Discussing Climate Change and Energy Security at the OSCE
October 19, 2021

The Organization for Security and Co-operation for Europe (OSCE) Parliamentary Assembly recently held fall meetings in Athens, Greece. I was honoured to be a part of the Canadian delegation that traveled to Athens for these meetings. During my time there, I addressed the Assembly on the issue of climate change and environmental policy, as well as energy security, which have become significant issues for Canadians, but also for many European states.

The OSCE was established in 1975 and currently has 56 member countries that are “all the European states, the United States, and Canada.” Eleven other states from the Mediterranean area and Asia joined as observers and are known as “Partners for Cooperation.” The main objective of the organization is to be a primary instrument for early warning, conflict prevention, and crisis management. It has also been recognized as a regional arrangement under Chapter VIII of the United Nations Charter, which requires that participating United Nations Member states “make every effort to achieve pacific settlement of local disputes through such regional arrangements or by such regional agencies before referring them to the Security Council.”

Many current global issues were discussed in Athens including: natural resources and human security; trade and economic cooperation in the Mediterranean; energy security; and climate change and environmental policy.

In my address to the Assembly, I spoke on Canada’s concerns with respect to climate change and what our Government is doing to achieve a low carbon future. Firstly, we’ve been engaged domestically, continentally, and internationally in negotiating a new Climate Change agreement. Furthermore, we are committed to the target of a 20 per cent reduction in greenhouse gas emissions by 2020 and 60 to 70 per cent reduction in green house gas emissions by 2050, relative to 2006 levels. We will aim to ensure that 90 per cent of Canada’s electricity needs will be provided by non-emitting sources, such as hydro, nuclear, clean coal, or wind power by 2020.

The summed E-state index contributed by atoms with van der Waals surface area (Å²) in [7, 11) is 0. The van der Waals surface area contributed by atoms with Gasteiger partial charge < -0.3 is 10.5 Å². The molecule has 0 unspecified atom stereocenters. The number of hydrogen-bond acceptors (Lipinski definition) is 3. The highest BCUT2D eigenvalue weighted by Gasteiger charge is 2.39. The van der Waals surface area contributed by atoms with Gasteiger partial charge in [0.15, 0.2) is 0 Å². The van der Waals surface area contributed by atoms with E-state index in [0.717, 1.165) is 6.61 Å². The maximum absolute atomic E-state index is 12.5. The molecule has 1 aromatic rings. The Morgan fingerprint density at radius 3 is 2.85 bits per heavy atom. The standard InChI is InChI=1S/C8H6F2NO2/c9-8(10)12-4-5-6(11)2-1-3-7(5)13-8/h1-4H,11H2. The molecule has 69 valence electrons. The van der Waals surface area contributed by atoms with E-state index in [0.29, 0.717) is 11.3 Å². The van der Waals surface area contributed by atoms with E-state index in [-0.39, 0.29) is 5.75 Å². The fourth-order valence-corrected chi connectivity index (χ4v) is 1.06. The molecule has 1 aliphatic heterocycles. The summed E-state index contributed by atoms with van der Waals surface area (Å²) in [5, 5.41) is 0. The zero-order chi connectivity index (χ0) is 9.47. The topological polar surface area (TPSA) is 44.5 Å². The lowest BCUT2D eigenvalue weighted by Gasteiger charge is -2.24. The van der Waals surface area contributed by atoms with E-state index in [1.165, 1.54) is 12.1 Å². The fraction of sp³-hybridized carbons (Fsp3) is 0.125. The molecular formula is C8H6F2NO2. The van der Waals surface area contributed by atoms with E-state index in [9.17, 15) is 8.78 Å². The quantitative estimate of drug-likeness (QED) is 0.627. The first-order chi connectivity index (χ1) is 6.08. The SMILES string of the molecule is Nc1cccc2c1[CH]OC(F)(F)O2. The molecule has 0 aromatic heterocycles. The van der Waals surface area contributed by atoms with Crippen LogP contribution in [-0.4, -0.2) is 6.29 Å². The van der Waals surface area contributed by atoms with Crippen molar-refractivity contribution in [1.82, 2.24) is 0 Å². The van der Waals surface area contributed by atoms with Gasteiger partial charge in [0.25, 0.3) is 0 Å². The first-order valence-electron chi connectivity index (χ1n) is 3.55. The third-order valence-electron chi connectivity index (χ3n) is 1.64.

Secondly, whether it is internationally through the Copenhagen negotiation process or continentally through the Clean Energy Dialogue between Canada and the United States, we are working to achieve these targets constructively and responsibly, by taking actions that are comparable to those of other industrialized countries in the global fight against climate change.

Thirdly, Canada is a leader in clean energy technology. Our Government is aggressively demonstrating our leadership in this field by committing over $3 billion for large, commercial-scale carbon capture and storage projects, whose technology can ultimately be shared globally. We have also demonstrated our leadership by helping to co-found the Global Carbon Capture and Storage Institute with a number of fellow OSCE participating states including: the United States, the United Kingdom, and Norway. This institute will advance the important field of clean energy technology.

Our Government also recognizes that we must balance environmental progress with economic prosperity and that the private sector can have an important role to achieve our goals. Canada is already emphasizing the value of drawing links between the reduction of greenhouse gas emissions and economic prosperity by making more than $2 billion in green investments in environmental protection, economic stimulation, and technology transformation as part of its response to the global economic downturn. In addition, we are engaging in public-private partnerships that are designed to leverage private investments and reduce commercial costs of carbon capture and storage.

The OSCE fall meetings proved to be an important and valuable opportunity for all member countries to share and discuss the way forward on climate change and energy security, especially heading into the Copenhagen Conference, in December. Through continued dialogue and discussion, long-term progress and measurable results can be achieved.